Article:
34,800 LGBT Workers are Vulnerable to Ongoing Employment Discrimination in Mississippi
For Immediate Distribution
Sept. 17, 2015
Lauren Jow, email@example.com, 310-206-0314
LOS ANGELES — Approximately 34,800 LGBT workers in Mississippi are vulnerable to employment discrimination, according to a new report co-authored by Christy Mallory, Senior Counsel, and Brad Sears, Executive Director, at the UCLA School of Law’s Williams Institute. No state or local laws in Mississippi prohibit discrimination based on sexual orientation or gender identity, and federal law does not explicitly prohibit discrimination based on these characteristics.
“Adding sexual orientation and gender identity to Mississippi’s law that prohibits discrimination against state government workers would extend protections to 102,000 public sector employees in the state,” said Christy Mallory, senior counsel at the Williams Institute. “Research suggests that several thousand of these employees likely identify as LGBT.”
The report finds evidence of ongoing discrimination against LGBT people in Mississippi:
• In response to a 2014 survey of LGBT people in Mississippi, 24 percent of respondents said they had experienced workplace discrimination and 38 percent said they had been harassed at work because of their sexual orientation or gender identity.
• No localities in Mississippi have ordinances prohibiting discrimination based on sexual orientation or gender identity in private sector employment. At least seven localities, however, have passed city council resolutions supporting non-discrimination against LGBT citizens.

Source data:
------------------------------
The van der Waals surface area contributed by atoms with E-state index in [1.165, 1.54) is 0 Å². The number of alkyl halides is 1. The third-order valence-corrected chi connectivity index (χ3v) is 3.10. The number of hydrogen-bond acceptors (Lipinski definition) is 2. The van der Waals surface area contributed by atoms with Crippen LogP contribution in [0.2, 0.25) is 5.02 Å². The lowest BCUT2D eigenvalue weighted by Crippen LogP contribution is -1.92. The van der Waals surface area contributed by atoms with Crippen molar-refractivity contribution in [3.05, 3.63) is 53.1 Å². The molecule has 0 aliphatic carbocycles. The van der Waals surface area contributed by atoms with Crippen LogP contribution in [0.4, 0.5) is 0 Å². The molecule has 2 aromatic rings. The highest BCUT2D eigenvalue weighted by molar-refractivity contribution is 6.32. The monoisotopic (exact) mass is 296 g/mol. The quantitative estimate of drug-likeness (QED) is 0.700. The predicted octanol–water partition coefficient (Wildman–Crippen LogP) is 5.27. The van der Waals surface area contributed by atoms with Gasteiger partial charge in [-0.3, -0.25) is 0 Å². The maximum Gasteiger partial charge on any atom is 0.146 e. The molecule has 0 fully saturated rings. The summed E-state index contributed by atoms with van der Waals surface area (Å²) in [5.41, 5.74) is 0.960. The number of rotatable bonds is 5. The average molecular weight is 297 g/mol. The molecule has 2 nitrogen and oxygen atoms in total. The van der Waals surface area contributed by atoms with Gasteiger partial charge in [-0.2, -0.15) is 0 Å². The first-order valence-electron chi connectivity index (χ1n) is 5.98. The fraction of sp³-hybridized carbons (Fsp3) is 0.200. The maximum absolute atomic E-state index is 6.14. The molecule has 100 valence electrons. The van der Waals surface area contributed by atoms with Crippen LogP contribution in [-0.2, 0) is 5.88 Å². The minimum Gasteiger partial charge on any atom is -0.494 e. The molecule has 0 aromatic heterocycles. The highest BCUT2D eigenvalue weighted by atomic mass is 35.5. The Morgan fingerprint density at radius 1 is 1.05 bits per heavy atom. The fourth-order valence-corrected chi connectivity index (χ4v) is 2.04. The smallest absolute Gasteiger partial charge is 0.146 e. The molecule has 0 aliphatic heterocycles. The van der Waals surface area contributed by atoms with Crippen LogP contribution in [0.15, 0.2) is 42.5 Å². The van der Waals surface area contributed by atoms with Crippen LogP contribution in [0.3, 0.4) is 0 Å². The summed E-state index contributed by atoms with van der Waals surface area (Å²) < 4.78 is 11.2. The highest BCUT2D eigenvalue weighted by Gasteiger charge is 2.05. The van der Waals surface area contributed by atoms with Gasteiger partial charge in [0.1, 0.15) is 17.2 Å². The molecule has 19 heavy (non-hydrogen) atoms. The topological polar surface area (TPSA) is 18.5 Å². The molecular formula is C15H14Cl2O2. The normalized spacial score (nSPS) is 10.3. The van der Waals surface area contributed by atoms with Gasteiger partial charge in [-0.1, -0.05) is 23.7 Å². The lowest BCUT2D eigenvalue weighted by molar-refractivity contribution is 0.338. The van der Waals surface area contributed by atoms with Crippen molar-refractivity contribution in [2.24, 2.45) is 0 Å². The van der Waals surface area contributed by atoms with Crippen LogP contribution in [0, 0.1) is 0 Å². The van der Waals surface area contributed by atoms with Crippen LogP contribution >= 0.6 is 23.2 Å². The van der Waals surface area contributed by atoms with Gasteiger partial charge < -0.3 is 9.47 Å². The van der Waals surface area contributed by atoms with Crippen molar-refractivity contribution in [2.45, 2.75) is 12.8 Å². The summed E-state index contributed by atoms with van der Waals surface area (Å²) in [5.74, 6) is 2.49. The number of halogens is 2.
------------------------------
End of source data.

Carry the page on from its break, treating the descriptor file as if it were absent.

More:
• Census data show that in Mississippi, the median income of men in same-sex couples is 35 percent lower than that of men in different-sex marriages.
• Aggregated data from two large public opinion polls find that 81 percent of Mississippi residents think that LGBT people experience a moderate amount to a lot of discrimination in the state.
• Several recent instances of employment discrimination against LGBT people in Mississippi have been documented in media reports and lawsuits, including reports from a juvenile corrections officer, a restaurant manager and an employee of a loan company.
• Survey data show that, nationally, 21 percent of LGBT respondents report being treated unfairly by an employer in hiring, pay, or promotions.
Employer policies and public opinion indicate support for non-discrimination protections for LGBT people in Mississippi:
• Many of Mississippi’s largest private sector employers, including Nissan, Toyota, RPM Pizza and Harrah’s Casino, have adopted internal policies prohibiting employment discrimination based on sexual orientation or gender identity.
• In response to a national poll conducted in 2011, 75 percent of respondents from Mississippi said that employment discrimination based on sexual orientation and gender identity should be prohibited in the U.S.
Findings from the Mississippi report are consistent with national data.